Wednesday, September 1, 2010

Good Things

So last week I was in Whole Foods, and there was this girl in this really awesome skirt. It was unique and interesting looking to my eyes, and so I boldy went up to her and asked if she happened to make it. She replied that she had not, but that she wanted to re-create it. We started talking sewing, and ended up exchanging numbers. A sewing buddy! A buddy to sew with! She hasn't called yet, as she said she would be busy for awhile, but I certainly hope to hear from her! That would be so awesome!

Tomorrow I am going to purchase muslin for my 6-hour Labor Day class in which we learn to create patterns from garments we don't want to take apart. Yes!!! And I might pick up some of this amazing cotton that I have been fully in love with the past 3 times I've been in the store. It would make such perfect work blouses...

Sunday, August 22, 2010

Post Four

Yeah, I'm really rolling with the post titles. Oh well - creativity elsewhere!

Due to a series of interesting events, I only made it to the last half hour of my last class yesterday. That was a real pity, because I really really really did want to hem some of my work trousers. And I learn so much just from watching people do their other projects and listening to what Alice The Teacher has to teach them. But oh well.

I hemmed up my pj bottoms and I even wore them to bed last night!

It all worked out rather splendidly.

I got to class and popped on my bottoms, Alice measured how long they should be, I pressed up the hems, pressed the raw edge under, pinned it all, and sewed. It took a little longer than it should have, because I had to try on my bottoms twice - instead of pressing up an inch and 3/4 as per Alice's first measurement, I went with an inch and a half. And then I ran out of bobbin thread. Damn it! I was sewing away madly till the very end. But the project is finished! I was happy to wear them last night, as it was deadly cold here. Ugh. So much for summer.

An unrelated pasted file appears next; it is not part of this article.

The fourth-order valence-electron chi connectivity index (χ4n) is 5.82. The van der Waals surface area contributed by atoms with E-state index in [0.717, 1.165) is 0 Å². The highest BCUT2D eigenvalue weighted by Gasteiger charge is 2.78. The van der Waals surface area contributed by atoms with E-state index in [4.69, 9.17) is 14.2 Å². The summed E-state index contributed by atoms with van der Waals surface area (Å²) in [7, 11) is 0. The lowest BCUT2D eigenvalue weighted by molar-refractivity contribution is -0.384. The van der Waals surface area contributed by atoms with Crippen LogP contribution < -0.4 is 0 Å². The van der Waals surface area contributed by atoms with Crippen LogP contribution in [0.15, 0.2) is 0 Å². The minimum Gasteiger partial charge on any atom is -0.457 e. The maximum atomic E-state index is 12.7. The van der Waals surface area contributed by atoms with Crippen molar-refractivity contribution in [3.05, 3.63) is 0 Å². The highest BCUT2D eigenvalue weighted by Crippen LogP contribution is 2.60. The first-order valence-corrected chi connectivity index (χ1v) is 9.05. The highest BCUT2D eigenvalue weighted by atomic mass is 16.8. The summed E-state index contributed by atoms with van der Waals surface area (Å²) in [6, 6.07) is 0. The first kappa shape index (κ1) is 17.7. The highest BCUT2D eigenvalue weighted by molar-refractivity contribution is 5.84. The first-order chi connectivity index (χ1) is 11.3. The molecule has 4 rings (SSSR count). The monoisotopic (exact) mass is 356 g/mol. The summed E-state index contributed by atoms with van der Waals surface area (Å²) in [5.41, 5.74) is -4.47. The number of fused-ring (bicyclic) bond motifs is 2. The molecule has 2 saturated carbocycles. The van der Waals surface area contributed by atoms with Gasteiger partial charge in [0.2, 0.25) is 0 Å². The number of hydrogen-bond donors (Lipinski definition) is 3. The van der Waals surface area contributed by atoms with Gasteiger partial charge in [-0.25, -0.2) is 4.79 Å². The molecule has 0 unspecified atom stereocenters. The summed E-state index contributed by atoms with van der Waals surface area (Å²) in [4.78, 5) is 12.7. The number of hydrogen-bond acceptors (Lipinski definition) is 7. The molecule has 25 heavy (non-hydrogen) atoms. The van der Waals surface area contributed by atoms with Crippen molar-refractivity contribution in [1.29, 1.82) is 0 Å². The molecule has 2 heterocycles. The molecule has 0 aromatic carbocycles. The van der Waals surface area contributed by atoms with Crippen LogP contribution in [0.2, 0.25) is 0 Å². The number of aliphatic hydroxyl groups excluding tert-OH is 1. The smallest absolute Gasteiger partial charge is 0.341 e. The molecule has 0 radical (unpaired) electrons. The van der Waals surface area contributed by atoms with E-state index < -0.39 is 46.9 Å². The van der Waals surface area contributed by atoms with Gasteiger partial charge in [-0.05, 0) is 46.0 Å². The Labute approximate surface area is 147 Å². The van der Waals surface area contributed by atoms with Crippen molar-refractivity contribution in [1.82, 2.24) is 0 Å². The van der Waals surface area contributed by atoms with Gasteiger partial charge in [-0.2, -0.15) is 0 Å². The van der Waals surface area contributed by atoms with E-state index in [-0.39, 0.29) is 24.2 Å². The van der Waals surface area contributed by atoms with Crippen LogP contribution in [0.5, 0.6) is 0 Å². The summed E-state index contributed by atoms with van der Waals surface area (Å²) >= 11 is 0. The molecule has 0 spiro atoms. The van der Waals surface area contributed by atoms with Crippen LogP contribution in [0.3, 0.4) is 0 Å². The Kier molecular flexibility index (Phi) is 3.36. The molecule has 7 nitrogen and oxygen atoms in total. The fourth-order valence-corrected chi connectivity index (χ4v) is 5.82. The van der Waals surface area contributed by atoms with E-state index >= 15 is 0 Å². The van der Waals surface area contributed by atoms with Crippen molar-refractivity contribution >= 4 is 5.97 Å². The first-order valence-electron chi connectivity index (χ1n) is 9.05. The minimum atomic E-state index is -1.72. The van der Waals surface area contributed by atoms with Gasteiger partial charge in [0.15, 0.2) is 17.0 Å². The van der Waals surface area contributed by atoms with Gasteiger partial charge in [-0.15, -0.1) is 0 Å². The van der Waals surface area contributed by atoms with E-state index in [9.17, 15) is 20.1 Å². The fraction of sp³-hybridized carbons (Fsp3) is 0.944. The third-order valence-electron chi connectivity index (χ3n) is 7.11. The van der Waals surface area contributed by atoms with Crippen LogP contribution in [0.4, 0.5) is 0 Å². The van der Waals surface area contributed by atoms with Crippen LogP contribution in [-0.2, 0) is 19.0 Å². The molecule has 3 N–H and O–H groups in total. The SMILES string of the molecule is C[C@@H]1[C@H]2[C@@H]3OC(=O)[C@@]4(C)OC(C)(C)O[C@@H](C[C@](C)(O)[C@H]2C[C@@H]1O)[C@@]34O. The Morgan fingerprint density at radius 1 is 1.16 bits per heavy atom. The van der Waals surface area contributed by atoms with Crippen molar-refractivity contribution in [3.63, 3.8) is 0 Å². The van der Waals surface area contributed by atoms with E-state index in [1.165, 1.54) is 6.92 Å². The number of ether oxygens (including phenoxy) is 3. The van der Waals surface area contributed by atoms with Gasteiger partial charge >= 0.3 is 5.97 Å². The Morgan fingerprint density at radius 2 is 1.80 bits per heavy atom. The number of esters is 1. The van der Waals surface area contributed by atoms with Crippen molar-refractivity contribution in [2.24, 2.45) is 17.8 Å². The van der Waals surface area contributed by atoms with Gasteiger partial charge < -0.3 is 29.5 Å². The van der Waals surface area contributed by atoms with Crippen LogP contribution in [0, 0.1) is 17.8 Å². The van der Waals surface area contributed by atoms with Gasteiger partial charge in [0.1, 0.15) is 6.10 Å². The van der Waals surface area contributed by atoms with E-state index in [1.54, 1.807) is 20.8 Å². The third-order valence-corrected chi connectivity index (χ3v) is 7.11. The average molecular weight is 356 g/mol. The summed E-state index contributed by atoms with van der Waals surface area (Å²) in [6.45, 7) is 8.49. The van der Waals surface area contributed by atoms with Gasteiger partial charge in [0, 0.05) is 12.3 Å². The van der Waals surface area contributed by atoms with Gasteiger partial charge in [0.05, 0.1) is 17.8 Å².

I used a Kwik Sew pattern. I would not at all recommend those patterns. They pretty much suck. Alice and I did some figuring and measuring, and the legs were even wider than the finished measurements were supposed to be. Really, really, really weird.

I can't say much about the pattern directions, as I didn't follow them half the time. Alice took a more intuitive approach with teaching - she had us look at the pattern, but mostly she just taught us how things work, what steps to follow. There were a few points at which we just tossed the directions out of the window.

The fit on these things is kind of stupid. I'm really really glad that I took the legs in - they would have been HUGE otherwise. As it is, there's just enough fabric to be comfortable and not constrict me. The crotch area is a little poofy still, but it's not bad. Kind of just normal for pajama pants. If I hadn't taken the legs in and taken the waist down - oh yeah, I took the waist down like THREE INCHES! - there would have been so much fabric! I do NOT recommend Kwik Sew patterns - they are not at all au courant.

It is highly satisfying to be wearing something that I made myself. And that even looks good. It's pretty awesome.

It is official. I am hooked on sewing.